AKG (alpha-ketoglutarate) is an intermediate and a key molecule in the Krebs cycle, which is a part of aerobic energy system. It is a rate-limiting intermediate in the Krebs cycle that determines the overall rate of the cycle in the cells. AKG is also known as 2-ketoglutaric acid, 2-Oxoglutarate, 2-OG, 2-oxoglutamate, 2-oxoglutaric acid and 2-oxopentanedioic acid.
Having a crucial role in cellular energy metabolism, AKG serves as a procurer of glutamine. In fact, it spares endogenous glutamine pools, causing the synthesis and bioavailability of glutamine to rise.
AKG has an anti-catabolic activity and can decrease protein breakdown in the body. Moreover, recent studies show that AKG may extend lifespan by inhibiting the enzyme ATP synthase and the protein TOR (Target of Rapamycin).
Vitamin B6 enhances the physiological functions of AKG.
Athletic Benefits of AKG:
1) Increases the production of glutamine.
2) Helps with exercise recovery after an intense training session.
3) Prevents from exercise-induced muscle breakdown.
4) Shows protective effect against overtraining syndrome.
5) Supports muscle growth.
6) Increases maximal oxygen uptake (VO2 max).
7) Delays athletic fatigue by decreasing blood lacate level.
Non-Athletic Benefits of AKG:
1) May have an anti-aging activity and can increase lifespan.
2) Delays age-related diseases.
3) Accelerates collagen production.
4) May improve bone density by converting to proline.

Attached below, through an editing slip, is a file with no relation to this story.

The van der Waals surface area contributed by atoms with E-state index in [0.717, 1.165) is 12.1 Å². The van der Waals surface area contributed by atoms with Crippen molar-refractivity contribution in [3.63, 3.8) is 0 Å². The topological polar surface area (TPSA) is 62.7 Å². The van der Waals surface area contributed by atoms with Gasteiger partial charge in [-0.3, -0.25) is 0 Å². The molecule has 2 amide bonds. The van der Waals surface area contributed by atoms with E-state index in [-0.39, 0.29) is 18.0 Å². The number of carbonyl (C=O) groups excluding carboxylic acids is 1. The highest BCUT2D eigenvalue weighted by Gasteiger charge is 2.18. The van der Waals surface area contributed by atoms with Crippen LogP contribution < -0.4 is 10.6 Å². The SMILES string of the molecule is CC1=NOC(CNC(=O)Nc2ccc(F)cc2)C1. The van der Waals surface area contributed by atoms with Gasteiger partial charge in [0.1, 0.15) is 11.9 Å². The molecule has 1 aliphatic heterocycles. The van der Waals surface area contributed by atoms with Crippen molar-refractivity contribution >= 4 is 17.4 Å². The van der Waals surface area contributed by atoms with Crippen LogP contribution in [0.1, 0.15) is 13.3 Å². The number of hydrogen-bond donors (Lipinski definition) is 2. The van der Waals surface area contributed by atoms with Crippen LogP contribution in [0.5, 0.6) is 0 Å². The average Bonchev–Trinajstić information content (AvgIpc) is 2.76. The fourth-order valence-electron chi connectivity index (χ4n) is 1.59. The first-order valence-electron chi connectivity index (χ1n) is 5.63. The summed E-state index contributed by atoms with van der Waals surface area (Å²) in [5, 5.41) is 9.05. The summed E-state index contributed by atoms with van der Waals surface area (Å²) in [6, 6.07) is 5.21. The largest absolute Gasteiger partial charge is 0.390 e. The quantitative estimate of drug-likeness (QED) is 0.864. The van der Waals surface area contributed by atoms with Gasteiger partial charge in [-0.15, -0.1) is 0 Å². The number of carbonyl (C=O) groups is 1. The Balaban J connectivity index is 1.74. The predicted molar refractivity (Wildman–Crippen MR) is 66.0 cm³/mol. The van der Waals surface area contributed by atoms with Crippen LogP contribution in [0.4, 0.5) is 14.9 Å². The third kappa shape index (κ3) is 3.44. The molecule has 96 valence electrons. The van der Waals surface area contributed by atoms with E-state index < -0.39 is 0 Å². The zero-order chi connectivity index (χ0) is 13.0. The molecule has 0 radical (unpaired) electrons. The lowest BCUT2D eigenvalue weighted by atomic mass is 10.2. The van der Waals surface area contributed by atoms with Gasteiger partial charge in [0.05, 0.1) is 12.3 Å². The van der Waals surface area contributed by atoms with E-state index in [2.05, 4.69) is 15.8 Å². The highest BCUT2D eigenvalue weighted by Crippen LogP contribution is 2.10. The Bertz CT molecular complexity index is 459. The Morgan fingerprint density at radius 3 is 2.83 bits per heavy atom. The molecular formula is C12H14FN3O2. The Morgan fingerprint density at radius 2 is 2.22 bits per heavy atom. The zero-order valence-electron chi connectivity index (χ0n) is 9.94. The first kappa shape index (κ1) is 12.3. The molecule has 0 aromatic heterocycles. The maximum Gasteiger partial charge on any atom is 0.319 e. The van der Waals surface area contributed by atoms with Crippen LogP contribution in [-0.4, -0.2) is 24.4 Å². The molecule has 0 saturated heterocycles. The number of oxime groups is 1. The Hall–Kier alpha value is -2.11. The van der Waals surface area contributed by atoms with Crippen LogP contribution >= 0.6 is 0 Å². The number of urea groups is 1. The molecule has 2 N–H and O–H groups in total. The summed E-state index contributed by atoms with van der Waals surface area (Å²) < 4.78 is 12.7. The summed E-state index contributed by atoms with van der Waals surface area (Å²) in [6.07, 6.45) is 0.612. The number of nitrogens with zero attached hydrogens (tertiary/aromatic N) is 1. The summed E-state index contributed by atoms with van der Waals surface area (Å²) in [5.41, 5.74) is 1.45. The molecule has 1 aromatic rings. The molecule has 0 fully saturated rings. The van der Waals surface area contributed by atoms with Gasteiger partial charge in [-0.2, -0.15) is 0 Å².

5) Boosts immunity.
6) By acting as a nitrogen scavenger, it can prevent nitrogen overload and high levels of ammonia in people with liver cirrhosis, kidney failure requiring dialysis, urea cycle disorder, Reye`s syndrome, hepatic encephalopathy, aluminum toxicity, and nitrogen overload induced by excessive protein intake.
7) As an anti-catabolic agent, it is useful in catabolic states, such as burns, fever, starvation, infections, dieting, fasting, muscle wasting diseases, cancers, and diabetes.
8) Demonstrates tumor suppressing activity by inhibiting TOR function.
9) Prevents from blood supply problems during heart surgery.
Dosage, Side Effects an Interactions:
The daily dose of AKG depends on the condition for which it is taken. For patients with kidney failure who undergoes hemodialysis, AKG is recommended at 1000-1200 mg three times a week. For better results in these patients, 800 mg of calcium bicarbonate is usually added to AKG.
The doses of AKG in athletes vary from 1 to 15 grams a day. As a sports ergogenic aid, AKG should be taken 1000-3000 mg about 30 minutes before exercise. To enhance the effects of AKG, it is better to take 100-150 mg of vitamin B6 along with it. For exercise recovery, a higher dose of AKG (5000-10000 mg) is required. Adding dextrose or ribose to AKG in post-exercise consumption acceleartes recovery.
AKG is considered safe and no side effects and interactions have been reported. While consuming glutamine by people with ALS (Amyotrophic Lateral Sclerosis) is not recommended, AAKG (arginine-alpha-ketoglutarate) appears to delay progression and extends survival rate in ALS. AAKG is a component of the Deanna Protocol (DP)―a metabolic therapy that has been reported to alleviate symptoms in patients with ALS.
The Deanna Protocol consists of AAKG, GABA (Gamma-aminobutyric acid), Co-Enzyme 10 and Nicotinamide adenine dinucleotide (NADH).